When You Can’t Help But Botanise…

I’ve been working on botany projects on this site for a while, but haven’t actually made any blog posts, so I’m going to start doing just that!

I recently had the pleasure of attending a lovely training course, which was absolutely lovely. We went out into a local woodland and, despite the course not actually being about botany or habitats, I couldn’t help myself but botanise. I just love plants! I find myself naturally turning my head down, just to see if I spot anything cool, and I’ll have to tell myself off for not “switching off”.

And yes, I am an absolute nightmare to go on a walk with – just ask my partner, he’ll attest to the constant stopping for photo taking and plant gazing.

But anyway, in-between paying attention to the course content, I stopped to admire some beauties, and here’s what I came across.

I first have to highlight the most exciting find I caught, which was a moschatel (Adoxa moschatellina). This was my first time seeing one, and I later discovered it’s more folk-sy is “townhall clock”, which if you ask me, is a much better name! Not the best picture I could’ve taken, but I was very excited. I just fell in love with the inflorescence. Reading more into it later, I was pleased to discover its an ancient woodland indicator, so that was a handy find to add to my AWI project!

Some other indicators I spotted in this woodland were:

bluebell (Hyacinthoides non-scripta)

dog’s mercury (Mercurialis perennis)

primrose (Primula vulgaris)

There were hundreds of bluebells! Most of then just about emerging into flower, and most of what was in flower were native specimens which was good to see. I had also spotted hart’s tongue fern (Asplenium scolopendrium) and greater stitichwort (Stellaria holostea), and I began wondering if it was actually an ancient woodland, but DEFRA’s MAGIC map application doesn’t appear to show it as one. I confess I haven’t looked much further than that.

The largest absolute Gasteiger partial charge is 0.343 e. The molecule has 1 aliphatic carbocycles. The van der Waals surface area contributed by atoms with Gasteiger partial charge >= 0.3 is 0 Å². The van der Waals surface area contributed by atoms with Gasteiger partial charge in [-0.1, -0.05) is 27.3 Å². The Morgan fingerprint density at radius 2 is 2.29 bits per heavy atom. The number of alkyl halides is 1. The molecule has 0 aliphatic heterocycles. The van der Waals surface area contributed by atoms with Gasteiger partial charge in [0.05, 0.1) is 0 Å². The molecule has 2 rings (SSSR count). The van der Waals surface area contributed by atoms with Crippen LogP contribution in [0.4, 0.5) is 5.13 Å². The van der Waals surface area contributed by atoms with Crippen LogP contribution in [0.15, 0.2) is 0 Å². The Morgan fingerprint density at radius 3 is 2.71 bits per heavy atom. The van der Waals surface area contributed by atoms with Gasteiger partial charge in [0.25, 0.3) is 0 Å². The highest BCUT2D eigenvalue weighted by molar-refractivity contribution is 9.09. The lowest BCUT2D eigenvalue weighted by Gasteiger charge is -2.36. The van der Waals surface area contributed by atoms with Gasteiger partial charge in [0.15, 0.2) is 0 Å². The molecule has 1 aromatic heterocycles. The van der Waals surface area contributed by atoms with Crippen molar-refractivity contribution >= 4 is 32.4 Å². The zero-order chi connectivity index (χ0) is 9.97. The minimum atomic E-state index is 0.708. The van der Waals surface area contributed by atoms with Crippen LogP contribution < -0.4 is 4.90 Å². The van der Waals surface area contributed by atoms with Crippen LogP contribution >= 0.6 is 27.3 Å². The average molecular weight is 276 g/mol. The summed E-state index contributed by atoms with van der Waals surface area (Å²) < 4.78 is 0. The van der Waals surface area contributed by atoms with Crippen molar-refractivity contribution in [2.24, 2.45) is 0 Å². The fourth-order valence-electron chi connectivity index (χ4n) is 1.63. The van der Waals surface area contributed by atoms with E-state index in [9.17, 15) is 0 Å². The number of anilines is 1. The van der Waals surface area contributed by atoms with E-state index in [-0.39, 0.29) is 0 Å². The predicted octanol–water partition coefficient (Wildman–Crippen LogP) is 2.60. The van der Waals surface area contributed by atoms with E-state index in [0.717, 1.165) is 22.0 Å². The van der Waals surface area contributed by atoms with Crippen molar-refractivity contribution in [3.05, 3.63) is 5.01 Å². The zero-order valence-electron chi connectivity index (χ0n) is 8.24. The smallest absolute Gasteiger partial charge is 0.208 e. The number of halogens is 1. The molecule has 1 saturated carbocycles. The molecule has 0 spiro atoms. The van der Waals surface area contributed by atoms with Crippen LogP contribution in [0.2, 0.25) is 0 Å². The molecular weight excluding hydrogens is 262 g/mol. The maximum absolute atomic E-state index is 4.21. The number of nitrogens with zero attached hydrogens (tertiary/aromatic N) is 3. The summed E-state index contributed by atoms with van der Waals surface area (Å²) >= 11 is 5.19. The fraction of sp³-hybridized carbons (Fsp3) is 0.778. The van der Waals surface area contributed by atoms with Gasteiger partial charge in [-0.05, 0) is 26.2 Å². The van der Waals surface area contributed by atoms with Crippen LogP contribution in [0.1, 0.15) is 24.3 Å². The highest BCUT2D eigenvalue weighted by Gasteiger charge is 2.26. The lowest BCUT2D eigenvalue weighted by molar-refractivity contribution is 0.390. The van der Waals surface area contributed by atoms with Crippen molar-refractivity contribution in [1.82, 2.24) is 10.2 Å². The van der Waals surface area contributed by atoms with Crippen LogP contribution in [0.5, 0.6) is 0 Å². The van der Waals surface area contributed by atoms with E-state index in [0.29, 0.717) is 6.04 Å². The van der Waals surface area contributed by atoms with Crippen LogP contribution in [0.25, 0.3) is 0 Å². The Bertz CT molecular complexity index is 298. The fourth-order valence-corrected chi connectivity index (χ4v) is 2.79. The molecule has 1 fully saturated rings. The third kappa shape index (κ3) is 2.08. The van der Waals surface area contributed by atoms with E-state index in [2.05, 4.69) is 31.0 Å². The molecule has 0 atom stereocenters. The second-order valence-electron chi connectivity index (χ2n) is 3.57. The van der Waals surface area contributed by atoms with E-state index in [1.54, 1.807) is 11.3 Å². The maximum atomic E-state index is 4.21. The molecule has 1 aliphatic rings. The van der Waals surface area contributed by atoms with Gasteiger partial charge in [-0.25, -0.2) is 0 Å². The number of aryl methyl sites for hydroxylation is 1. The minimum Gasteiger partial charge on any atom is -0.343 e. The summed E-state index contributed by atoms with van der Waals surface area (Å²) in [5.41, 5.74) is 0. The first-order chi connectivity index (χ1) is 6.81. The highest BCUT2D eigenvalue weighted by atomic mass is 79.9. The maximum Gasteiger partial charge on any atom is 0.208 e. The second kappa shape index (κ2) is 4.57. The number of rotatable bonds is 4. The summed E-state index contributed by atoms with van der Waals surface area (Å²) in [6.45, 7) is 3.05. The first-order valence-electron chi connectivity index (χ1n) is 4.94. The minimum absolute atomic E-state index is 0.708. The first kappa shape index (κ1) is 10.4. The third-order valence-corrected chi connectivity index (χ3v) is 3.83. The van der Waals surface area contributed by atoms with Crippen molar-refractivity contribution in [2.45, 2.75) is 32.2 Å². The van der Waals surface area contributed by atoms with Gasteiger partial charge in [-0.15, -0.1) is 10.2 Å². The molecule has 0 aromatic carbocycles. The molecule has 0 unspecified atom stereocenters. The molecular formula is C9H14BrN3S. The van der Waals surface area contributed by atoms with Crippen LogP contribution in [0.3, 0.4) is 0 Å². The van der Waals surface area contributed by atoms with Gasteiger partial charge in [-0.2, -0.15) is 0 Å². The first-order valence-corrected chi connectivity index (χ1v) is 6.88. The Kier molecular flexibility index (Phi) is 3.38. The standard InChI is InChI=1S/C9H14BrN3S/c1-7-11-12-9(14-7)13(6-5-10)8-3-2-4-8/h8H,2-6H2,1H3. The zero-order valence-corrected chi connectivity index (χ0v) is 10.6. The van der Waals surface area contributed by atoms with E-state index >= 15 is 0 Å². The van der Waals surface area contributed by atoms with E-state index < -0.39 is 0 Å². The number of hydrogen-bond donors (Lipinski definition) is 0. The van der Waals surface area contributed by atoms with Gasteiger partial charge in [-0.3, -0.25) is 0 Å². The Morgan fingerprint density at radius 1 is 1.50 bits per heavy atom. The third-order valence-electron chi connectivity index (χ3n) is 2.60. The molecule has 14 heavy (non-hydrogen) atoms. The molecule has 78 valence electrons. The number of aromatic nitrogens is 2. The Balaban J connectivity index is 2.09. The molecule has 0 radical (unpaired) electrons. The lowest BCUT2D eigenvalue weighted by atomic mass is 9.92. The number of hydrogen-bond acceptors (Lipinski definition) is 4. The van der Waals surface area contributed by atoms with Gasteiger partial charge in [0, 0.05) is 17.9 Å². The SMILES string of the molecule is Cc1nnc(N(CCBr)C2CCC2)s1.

Also, in the free time I had during my stay in Devon, I ventured out to the nearby heathland to my hotel and wow! The views were amazing.

I mean, just look at that. Cameras never do it justice (or at least phone cameras). The heather, the gorse, and the bristle bent… Gosh I just love heathlands. They are one of my favourite habitats, and as a born and bred East Anglian, actually seeing hills was a nice change.

I’ll definitely have to travel back down again and spend more time getting to know the land of Devonshire.

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Myself looking probably a little too happy to see this magnificently terrible giant hogweed (Heracleum mantegazzianum).

About me

Hi, I’m Ariana Segura, a graduate ecologist and aspiring botanist.

I just really love plants, and I wanted somewhere to map out all my botanical learnings and ramblings, including various identification projects. I’m so fascinated by all things flora and hope you join me along this journey!